This is a short post. I promise.
My training as an epidemiologist included biostatistics, and a lot of them. As one of my readers has pointed out, biostatistics is a bit of a dark art. You really need to be comfortable with it to get through it. Like a friend of ours is doing now, I had a bit of a rough time getting through statistics in college and biostatistics for my master’s degree. Epidemiologists use biostatistics to make sure, beyond a reasonable doubt, that the observations and associations you are making are not happening by chance.
People who deny things that don’t happen by chance and embrace things that do are a drag on us all. Of course, I’m talking about anti-vaccine activists. Who else?
Yet, statistics and physics dictates that there is a chance that anti-vaccine types are right, and that the rest of us who look at rational and reasonable explanations for the associations between vaccines and a host of diseases and conditions are wrong. However, it is a small chance. How small? Well, have you ever heard of the infinite monkey theorem?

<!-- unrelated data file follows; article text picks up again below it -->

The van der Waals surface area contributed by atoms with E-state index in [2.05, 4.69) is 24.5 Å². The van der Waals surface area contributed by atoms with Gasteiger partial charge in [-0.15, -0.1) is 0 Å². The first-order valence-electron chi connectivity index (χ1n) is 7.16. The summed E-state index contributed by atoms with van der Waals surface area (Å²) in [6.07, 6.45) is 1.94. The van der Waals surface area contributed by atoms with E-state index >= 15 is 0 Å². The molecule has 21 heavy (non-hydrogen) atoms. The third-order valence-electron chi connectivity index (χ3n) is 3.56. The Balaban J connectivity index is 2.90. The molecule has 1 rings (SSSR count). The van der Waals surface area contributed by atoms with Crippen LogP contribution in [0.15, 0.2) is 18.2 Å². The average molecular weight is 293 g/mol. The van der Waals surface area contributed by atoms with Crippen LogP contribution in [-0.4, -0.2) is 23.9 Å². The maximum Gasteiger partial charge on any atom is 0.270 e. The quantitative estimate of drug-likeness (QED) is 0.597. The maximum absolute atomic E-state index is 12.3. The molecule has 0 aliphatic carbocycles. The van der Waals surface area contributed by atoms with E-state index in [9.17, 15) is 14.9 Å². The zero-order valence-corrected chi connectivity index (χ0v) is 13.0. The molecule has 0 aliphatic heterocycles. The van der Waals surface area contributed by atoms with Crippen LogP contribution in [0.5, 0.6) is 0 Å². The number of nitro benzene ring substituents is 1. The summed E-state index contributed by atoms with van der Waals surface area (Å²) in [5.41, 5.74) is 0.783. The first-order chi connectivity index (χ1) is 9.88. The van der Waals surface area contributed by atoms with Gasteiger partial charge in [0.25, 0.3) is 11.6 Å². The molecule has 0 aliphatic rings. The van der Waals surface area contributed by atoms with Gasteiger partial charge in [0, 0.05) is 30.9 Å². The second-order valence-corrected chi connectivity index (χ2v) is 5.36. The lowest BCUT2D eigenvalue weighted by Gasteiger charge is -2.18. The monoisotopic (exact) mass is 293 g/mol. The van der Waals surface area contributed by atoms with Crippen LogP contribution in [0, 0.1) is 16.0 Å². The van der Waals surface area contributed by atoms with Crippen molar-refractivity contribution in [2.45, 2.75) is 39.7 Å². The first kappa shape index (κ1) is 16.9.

The theorem states that the universe is so vast and infinite (or that time is infinite) that a monkey randomly hitting the keys of a typewriter will surely, eventually, write the complete works of Shakespeare. Coming up to this conclusion requires some math and some imagination, a bit of a thought experiment, if you will. Just imagine the monkey typing away furiously, forever. It will type out all of the words in the English language, then it will type them in order, and then that order will eventually be the works of Shakespeare.
The same can be said of anti-vaccine activists and their blogs and pamphlets, their meetings in the Cayman Islands and their books about “the truth”, and their accusations aimed at anyone who has even a small hint of an association with anyone who has a thread of a connection to anyone who lives in the vicinity of anyone who works for a pharmaceutical company and dares to vaccinate. They’re bound to get a fact right here and there, as long as they keep at it.
And, trust me, they’ll keep at it.